# Sum of two numbers as sum of two squares

Given a number $$X$$ , we need to find a number $$Y$$ such that $$X+Y$$ can be expressed as sum of two squares (say $$a^2+b^2$$).

It can be observed that number of $$Y$$ are infinite (and can be generated by plugging value of a and b in $$a²+b²-X$$).

But, how can we find $$Y$$ for given number $$X$$ so X+Y² can be expressed as sum of two squares?

Edit : for example if $$X=32$$ is given, than $$Y$$ can be $$3$$ such that $$32 + 3² = 41$$ and $$41$$ can be split into sum of squares of $$4$$ and $$5$$ ($$4² + 5² = 41$$).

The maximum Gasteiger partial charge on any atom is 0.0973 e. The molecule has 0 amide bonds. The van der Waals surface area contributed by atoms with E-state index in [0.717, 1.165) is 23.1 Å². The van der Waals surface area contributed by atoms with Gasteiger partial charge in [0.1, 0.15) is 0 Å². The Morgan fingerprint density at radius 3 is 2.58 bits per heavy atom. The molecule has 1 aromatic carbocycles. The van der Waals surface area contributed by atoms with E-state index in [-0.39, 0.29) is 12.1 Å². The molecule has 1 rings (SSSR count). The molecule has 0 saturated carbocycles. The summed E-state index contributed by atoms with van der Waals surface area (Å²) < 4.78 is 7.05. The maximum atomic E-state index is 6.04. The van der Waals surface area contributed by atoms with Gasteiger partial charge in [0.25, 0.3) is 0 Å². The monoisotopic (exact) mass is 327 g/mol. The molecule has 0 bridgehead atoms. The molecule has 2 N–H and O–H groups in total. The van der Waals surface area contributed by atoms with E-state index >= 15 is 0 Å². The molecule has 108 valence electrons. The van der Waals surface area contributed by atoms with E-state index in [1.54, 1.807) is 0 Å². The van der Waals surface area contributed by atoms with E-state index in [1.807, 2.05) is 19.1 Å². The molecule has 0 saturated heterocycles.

• $y = 0$ should do for the vast majority of cases (Wikipedia). Jun 1, 2020 at 6:29
• But $X$ may not satisfies $X+Y² =a²+b²$ if $Y=0$ ( for example when $X$ is given 7 or 12) Jun 1, 2020 at 7:14
• If $X+Y^2=a^2+b^2$, then $X-a^2=(b+Y)(b-Y)$. Hence you can factorise $X-a^2$ and solve for $Y$. Jun 1, 2020 at 7:37
• Can't we just get $Y=a^2+b^2-X$ for $a>b>X$? Jun 1, 2020 at 8:24

Choose an $$a$$ so that $$X-a^2$$ is odd: $$X-a^2=2Y+1=(Y+1)^2-Y^2,$$and that implies $$X+Y^2=a^2+(Y+1)^2.$$

If $$X$$ is even number, we can get a solution below.
$$(a-b)^2+2ab=a^2+b^2$$
Hence $$Y=a-b, X=2ab$$.